Questions For Deeper Reflection
It can be helpful to look back over the past twelve months. We remind ourselves of our experiences and the questions and insights we have gained.
What are the experiences and ideas you remember most clearly from 2017? Are there insights or questions which have grown in you during the last twelve months? Who are the people who have inspired you this year? Are there books or films or conversations from 2017 which will make lifelong differences in you?
Each year I check to see what is reflected in my rearview mirror. What are the questions or insights from 2017 which spark our ongoing deeper reflection?
We drive ourselves to move forward. Our economy, our culture are based in growing, making progress, moving forward.
It can be easy for us to miss, or dismiss, the essential significance of standing still.
Life is not about being driven to work harder. Life is about moving forward by standing still.
Spiritual life can be unpredictable. Just when we think we have things sorted out, when we think we understand, everything changes.
We think life is going well, then it does not rain for a few years. It feels like spiritual life has dried up and blown away.
The first step toward leadership for me is finding the stillness within myself.
There was a long time when I was sure it was as chaotic in me as it seemed everywhere else. I was working as hard as I could to lead; whenever I started to rest, I became physically ill.
Stillness appeared to make me sick.
Discovering a still place in the middle of the tumult took a lot of hard work.
Churches often seem to be a lot like museums. Some people wear robes at church, apparently because people started wearing them a long time ago. We use music which was written a long time ago and repeat old words like they were magic. Even church buildings seem to be old, filled with dark corners and old stained glass.
Questions about why things are the way they are usually get answered “We have always done it that way.”
Churches are often protective of traditions. Why would we want anything to be different?
Frustration ignites our reaction to either fight or flee. Some of us tend to explode in the direction of their frustration. Other people try to ignore what is frustrating them and hope it will go away.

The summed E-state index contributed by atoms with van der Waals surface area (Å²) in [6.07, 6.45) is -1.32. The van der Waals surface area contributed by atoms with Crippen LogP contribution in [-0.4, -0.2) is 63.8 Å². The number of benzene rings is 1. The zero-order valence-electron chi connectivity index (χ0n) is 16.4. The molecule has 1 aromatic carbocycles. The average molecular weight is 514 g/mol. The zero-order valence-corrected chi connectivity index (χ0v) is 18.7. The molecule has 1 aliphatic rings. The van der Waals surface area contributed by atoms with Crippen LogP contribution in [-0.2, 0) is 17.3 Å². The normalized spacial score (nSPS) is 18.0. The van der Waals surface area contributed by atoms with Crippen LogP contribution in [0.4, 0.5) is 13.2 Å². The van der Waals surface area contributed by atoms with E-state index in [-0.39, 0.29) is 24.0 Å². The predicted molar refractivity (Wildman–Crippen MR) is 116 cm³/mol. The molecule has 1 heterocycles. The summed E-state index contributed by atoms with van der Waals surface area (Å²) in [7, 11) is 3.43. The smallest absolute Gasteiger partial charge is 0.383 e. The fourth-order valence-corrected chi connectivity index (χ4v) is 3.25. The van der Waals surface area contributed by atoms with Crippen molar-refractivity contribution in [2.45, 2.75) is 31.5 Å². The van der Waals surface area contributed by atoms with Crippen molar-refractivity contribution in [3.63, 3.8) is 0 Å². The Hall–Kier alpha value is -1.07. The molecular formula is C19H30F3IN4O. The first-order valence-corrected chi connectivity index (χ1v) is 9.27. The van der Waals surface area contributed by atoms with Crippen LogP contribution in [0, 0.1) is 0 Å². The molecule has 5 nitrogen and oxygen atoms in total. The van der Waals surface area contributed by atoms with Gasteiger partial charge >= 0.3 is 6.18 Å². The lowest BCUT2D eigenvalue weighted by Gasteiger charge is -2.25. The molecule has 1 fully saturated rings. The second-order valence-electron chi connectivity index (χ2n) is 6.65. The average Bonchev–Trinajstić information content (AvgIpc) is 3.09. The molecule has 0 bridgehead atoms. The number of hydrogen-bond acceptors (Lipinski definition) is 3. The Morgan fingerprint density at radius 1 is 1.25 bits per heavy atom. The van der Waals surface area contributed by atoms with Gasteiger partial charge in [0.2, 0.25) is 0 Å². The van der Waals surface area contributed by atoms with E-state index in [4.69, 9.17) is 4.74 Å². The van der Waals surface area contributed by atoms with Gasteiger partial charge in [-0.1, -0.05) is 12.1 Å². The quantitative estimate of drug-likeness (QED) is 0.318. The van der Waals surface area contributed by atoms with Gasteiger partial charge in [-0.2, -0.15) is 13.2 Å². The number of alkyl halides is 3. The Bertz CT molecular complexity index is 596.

Spending time with monks has introduced me to another choice. In addition to fight or flight, we can make friends.
Spiritual life can feel a lot like sports. People have their team loyalties. They gather together whenever their is a game to watch and cheer for their team. We all want to think we are on the winning side, that our team will prevail in the end.
Ironically, recognizing it was not necessary to be perfect helped me find the best in myself.
As the benefits of imperfection took root in me I came to appreciate imperfection in other people.
I came to understand the expectation of perfection was a significant obstacle to finding the best.
Spiritual life transforms our pain into wisdom without necessarily taking it away.
As we give our permission for spiritual life to work in us, or even cooperate with it, we are transformed. We often think about spiritual life in terms of growing or developing strength.
It is as if we have already decided we are not worthy of sacred stillness. We apparently have a carefully constructed set of defenses to keep us away from its power.
Do we really have time to sit still right now?
Our challenge is not actually with sacred stillness. We long to be surrounded by its power and immersed in its love for us.
The challenge for us is getting in our own way.
It is not necessary for us to choose our next step. We stand, leaders and monks looking over the rest of the world. We do not need to take another step.
Here we spread our wings and soar away.
Spiritual life is both intimate and immense. We practice spiritual curiosity and are drawn to discover spiritual life we may have missed.
We open our eyes and are filled with sustaining curiosity.
We each have our reasons to avoid or delay starting something new. Now is the perfect time to look those reasons in the eye, deal with them, and begin.
We open our eyes and become aware there is no beginning and no end.
Who can even imagine the questions and insights waiting for us in 2018!
[Image by Infomastern]
Greg Richardson is a spiritual life mentor and leadership coach in Southern California. He is a recovering attorney and university professor, and a lay Oblate with New Camaldoli Hermitage near Big Sur, California. Greg’s website is StrategicMonk.com, and his email address is StrategicMonk@gmail.com.